Reducing air pollution from China

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Reducing air pollution from China

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Mason Richey

This is the first of a two-part column.



I remember the 2009 morning when I arrived in Seoul to start my new job. Besides feeling excited and nervous, I also noted with dismay an unappealing gray haze in the air, seemingly confirming my fear of living in a polluted megalopolis. Thankfully the air quality mostly improved over time. Korea in general and Seoul in particular deserve credit for implementing measures to reduce pollution from coal burned by power plants and industry, as well as emissions from cars and buses. Indeed, from 2009 to 2011, Seoul saw declines in atmospheric nitrate, ozone and particulate matter (PM10). Best of all, this happy story fits within even greater long-term progress: Seoul’s 2011 PM10 count was less than half of 2001 levels, while ozone, sulfate and nitrate concentrations also declined during the decade.

Sadly the story does not end here. Since 2011 air pollution levels in Seoul have been creeping back up. A comparison of data from the Korean Meteorological Administration illustrates the point. During the January-March period of the years 2009-11, an average total of 21 days had PM10 levels in Seoul considered unhealthy for sensitive groups (children, the elderly, etc.). This number jumps to 25 during the first quarter of the years 2012-14. That’s a 20 percent increase in days with polluted air. As many have noticed, 2014 has been especially bad: the first three months of the year in Seoul had 29 days with unhealthy PM10 counts.

Think about that for a moment: it means that Seoulites have now spent an entire month of 2014 breathing harmful air. Exposure to these pollutants causes a range of health problems, especially cardiac and respiratory disease: breathing difficulties, asthma attacks, acute bronchitis, decreasing lung function, lung cancer, heart attacks, and premature death. As much as I dislike it, this year I have routinely had to instruct my daughter’s nursery workers to keep her inside in order to protect her immature, still developing cardio-pulmonary system.

So what happened? The short answer is: China’s breakneck industrialization and modernization. In recent years China has been constructing an average of two coal-fired power plants per week in order to fuel the industrial expansion that our globalized world has demanded. China also has voracious refining and smelting sectors, and countless industrial boilers, the vast majority of which use safe, cheap, dirty coal as a power source. Finally, as more Chinese have moved into the “middle class,” they have started driving more, and unfortunately Chinese gasoline is rarely refined to a clean-burning standard.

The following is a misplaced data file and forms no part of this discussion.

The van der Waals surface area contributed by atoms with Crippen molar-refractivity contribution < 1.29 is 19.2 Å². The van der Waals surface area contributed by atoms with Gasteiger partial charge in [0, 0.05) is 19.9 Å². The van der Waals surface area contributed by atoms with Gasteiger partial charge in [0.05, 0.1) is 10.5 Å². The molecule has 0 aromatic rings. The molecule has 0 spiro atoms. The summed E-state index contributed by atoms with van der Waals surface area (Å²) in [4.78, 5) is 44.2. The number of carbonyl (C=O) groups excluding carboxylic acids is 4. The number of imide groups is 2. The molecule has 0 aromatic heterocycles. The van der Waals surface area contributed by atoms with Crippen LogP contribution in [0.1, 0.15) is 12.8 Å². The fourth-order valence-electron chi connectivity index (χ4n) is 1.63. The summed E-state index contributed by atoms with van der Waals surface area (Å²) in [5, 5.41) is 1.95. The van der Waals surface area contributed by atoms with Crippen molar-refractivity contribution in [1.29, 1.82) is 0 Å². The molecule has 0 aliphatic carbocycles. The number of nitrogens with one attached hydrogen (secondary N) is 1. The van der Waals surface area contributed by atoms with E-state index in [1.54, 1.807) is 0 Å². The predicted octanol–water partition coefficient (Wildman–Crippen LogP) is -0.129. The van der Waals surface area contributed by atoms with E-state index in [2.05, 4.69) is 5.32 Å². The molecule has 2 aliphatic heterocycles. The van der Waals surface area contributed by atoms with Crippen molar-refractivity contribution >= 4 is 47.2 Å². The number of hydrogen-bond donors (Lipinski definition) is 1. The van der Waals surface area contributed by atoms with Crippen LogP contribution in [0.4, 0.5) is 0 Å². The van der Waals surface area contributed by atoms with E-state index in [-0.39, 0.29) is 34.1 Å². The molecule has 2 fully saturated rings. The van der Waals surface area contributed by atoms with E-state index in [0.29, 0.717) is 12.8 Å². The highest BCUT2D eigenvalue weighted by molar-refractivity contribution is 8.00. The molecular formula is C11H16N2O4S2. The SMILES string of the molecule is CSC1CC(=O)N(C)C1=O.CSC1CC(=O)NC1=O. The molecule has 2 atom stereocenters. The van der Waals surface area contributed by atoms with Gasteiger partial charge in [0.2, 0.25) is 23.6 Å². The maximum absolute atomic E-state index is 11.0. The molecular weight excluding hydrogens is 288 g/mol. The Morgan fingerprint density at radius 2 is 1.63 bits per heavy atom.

Depending on season and weather patterns, Chinese atmospheric pollution migrates to Korea - hence the increase in Seoul’s dirty air days. Numerous studies show that on average 50 percent of particulate matter in Seoul originates in China. In fact, most of the Korean Peninsula is now affected by particulates arising from cities in eastern China. Nor is Korea the only affected country. China is the source of 40 percent of PM2.5 in Tokyo and 60 percent on Kyushu, while 10 to 20 percent of Japan’s springtime smog comes from China.

China’s neighbors have started to wake up to this problem, and politicians are beginning to acknowledge the need to respond. Seoul Mayor Park Won Soon recently returned from a trip to Beijing, where he met with Mayor Wang Anshun and discussed coordinating efforts to monitor and improve air quality. In theory this was the first step toward the signing of a memorandum of understanding that will institutionalize deeper bilateral metropolitan cooperation on air pollution. And this week, ministerial representatives from Korea, China and Japan focused on transboundary air pollution at the Tripartite Environment Ministers Meeting in Daegu.

I applaud these efforts, but they are insufficient. Seoul-Beijing mayoral summits are nice, but bilateral collaboration between municipalities is too weak to cause real change; cooperation at the level of national governments is necessary. And unfortunately, the recent environment ministers meeting yielded no mitigation measures at all, settling instead for rhetoric, “action plans,” and data sharing. These types of inexpensive efforts - better monitoring and communication, exchanging best practices, etc. - are too little too late.

We have reached a point where bold, large-scale and expensive solutions are needed. Most of the air pollution is caused by emitted sulphates and nitrates, which “scrubbers” (flue gas desulferization) and SNOX processing can remove at a 90 percent rate from power and industrial plants. In major Chinese cities, about 25 percent of PM2.5 comes from motor vehicle emissions, which could be lowered drastically by higher quality fuel refining. In fact, all of this is well known by the Chinese government. The problem is the cost of scrubber installation in industrial facilities and higher fuel prices for better refined products. China’s leadership has calculated that the costly environmental measures necessary to improve the air pollution problem are a threat to economic growth and thus to political stability. Thus it will not spend enough to truly mitigate the problem.

Thus, as unpopular as it may sound, Korea and Japan should help China pay for the measures to improve air pollution. In part two of this column, I will explain how much China’s neighbors should contribute and why there are good reasons that they should do so.

*The author is associate professor of politics in the Graduate School of International and Area Studies, Hankuk University of Foreign Studies.

By Mason Richey



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